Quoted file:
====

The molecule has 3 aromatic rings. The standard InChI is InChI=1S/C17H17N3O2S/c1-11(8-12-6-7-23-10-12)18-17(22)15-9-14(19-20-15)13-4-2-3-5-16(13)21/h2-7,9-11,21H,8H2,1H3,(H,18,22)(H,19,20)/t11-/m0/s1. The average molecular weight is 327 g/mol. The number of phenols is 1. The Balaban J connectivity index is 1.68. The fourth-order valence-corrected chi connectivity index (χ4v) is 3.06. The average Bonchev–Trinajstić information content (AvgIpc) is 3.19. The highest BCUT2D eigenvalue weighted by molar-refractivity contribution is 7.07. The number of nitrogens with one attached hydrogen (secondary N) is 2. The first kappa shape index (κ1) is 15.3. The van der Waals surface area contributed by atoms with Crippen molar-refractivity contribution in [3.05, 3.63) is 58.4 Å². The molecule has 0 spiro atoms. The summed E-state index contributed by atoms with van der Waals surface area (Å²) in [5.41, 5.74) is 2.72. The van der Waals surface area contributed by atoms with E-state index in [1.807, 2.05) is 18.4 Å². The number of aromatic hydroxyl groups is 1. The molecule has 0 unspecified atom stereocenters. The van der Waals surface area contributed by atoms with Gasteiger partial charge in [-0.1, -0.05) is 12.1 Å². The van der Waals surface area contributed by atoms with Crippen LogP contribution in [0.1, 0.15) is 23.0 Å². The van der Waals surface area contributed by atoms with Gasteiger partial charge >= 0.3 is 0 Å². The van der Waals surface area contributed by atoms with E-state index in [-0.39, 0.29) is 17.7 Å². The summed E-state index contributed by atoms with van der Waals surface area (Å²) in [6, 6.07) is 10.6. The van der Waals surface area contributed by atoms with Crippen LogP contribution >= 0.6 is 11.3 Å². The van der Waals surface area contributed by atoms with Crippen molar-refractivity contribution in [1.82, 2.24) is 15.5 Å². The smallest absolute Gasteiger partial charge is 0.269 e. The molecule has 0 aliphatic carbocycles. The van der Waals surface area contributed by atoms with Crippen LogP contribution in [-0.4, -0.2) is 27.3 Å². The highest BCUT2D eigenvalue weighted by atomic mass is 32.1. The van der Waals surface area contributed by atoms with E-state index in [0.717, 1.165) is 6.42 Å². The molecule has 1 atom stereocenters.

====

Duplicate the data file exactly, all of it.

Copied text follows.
The molecule has 3 aromatic rings. The standard InChI is InChI=1S/C17H17N3O2S/c1-11(8-12-6-7-23-10-12)18-17(22)15-9-14(19-20-15)13-4-2-3-5-16(13)21/h2-7,9-11,21H,8H2,1H3,(H,18,22)(H,19,20)/t11-/m0/s1. The average molecular weight is 327 g/mol. The number of phenols is 1. The Balaban J connectivity index is 1.68. The fourth-order valence-corrected chi connectivity index (χ4v) is 3.06. The average Bonchev–Trinajstić information content (AvgIpc) is 3.19. The highest BCUT2D eigenvalue weighted by molar-refractivity contribution is 7.07. The number of nitrogens with one attached hydrogen (secondary N) is 2. The first kappa shape index (κ1) is 15.3. The van der Waals surface area contributed by atoms with Crippen molar-refractivity contribution in [3.05, 3.63) is 58.4 Å². The molecule has 0 spiro atoms. The summed E-state index contributed by atoms with van der Waals surface area (Å²) in [5.41, 5.74) is 2.72. The van der Waals surface area contributed by atoms with E-state index in [1.807, 2.05) is 18.4 Å². The number of aromatic hydroxyl groups is 1. The molecule has 0 unspecified atom stereocenters. The van der Waals surface area contributed by atoms with Gasteiger partial charge in [-0.1, -0.05) is 12.1 Å². The van der Waals surface area contributed by atoms with Crippen LogP contribution in [0.1, 0.15) is 23.0 Å². The van der Waals surface area contributed by atoms with Gasteiger partial charge >= 0.3 is 0 Å². The van der Waals surface area contributed by atoms with E-state index in [-0.39, 0.29) is 17.7 Å². The summed E-state index contributed by atoms with van der Waals surface area (Å²) in [6, 6.07) is 10.6. The van der Waals surface area contributed by atoms with Crippen LogP contribution >= 0.6 is 11.3 Å². The van der Waals surface area contributed by atoms with Crippen molar-refractivity contribution in [1.82, 2.24) is 15.5 Å². The smallest absolute Gasteiger partial charge is 0.269 e. The molecule has 0 aliphatic carbocycles. The van der Waals surface area contributed by atoms with Crippen LogP contribution in [-0.4, -0.2) is 27.3 Å². The highest BCUT2D eigenvalue weighted by atomic mass is 32.1. The van der Waals surface area contributed by atoms with E-state index in [0.717, 1.165) is 6.42 Å². The molecule has 1 atom stereocenters.